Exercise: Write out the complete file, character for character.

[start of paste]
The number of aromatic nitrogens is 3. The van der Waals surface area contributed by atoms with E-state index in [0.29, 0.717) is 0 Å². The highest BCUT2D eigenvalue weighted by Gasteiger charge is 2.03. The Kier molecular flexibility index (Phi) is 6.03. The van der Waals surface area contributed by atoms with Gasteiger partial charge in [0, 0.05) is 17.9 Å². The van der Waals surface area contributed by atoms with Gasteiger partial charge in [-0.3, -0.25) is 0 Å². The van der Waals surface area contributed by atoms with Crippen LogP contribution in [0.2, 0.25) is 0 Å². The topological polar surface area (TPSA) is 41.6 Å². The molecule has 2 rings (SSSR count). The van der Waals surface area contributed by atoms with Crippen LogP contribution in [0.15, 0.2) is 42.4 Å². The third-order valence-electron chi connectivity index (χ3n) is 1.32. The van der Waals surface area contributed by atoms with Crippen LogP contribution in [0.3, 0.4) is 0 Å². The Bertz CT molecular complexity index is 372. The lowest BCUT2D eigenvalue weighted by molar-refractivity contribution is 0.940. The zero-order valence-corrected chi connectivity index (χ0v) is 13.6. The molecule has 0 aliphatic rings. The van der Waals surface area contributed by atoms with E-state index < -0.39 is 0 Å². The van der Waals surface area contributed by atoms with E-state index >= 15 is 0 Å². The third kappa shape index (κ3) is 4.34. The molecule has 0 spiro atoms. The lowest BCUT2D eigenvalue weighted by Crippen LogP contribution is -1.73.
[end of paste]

The number of aromatic nitrogens is 3. The van der Waals surface area contributed by atoms with E-state index in [0.29, 0.717) is 0 Å². The highest BCUT2D eigenvalue weighted by Gasteiger charge is 2.03. The Kier molecular flexibility index (Phi) is 6.03. The van der Waals surface area contributed by atoms with Gasteiger partial charge in [0, 0.05) is 17.9 Å². The van der Waals surface area contributed by atoms with Gasteiger partial charge in [-0.3, -0.25) is 0 Å². The van der Waals surface area contributed by atoms with Crippen LogP contribution in [0.2, 0.25) is 0 Å². The topological polar surface area (TPSA) is 41.6 Å². The molecule has 2 rings (SSSR count). The van der Waals surface area contributed by atoms with Crippen LogP contribution in [0.15, 0.2) is 42.4 Å². The third-order valence-electron chi connectivity index (χ3n) is 1.32. The van der Waals surface area contributed by atoms with Crippen LogP contribution in [0.3, 0.4) is 0 Å². The Bertz CT molecular complexity index is 372. The lowest BCUT2D eigenvalue weighted by molar-refractivity contribution is 0.940. The zero-order valence-corrected chi connectivity index (χ0v) is 13.6. The molecule has 0 aliphatic rings. The van der Waals surface area contributed by atoms with E-state index < -0.39 is 0 Å². The van der Waals surface area contributed by atoms with E-state index >= 15 is 0 Å². The third kappa shape index (κ3) is 4.34. The molecule has 0 spiro atoms. The lowest BCUT2D eigenvalue weighted by Crippen LogP contribution is -1.73.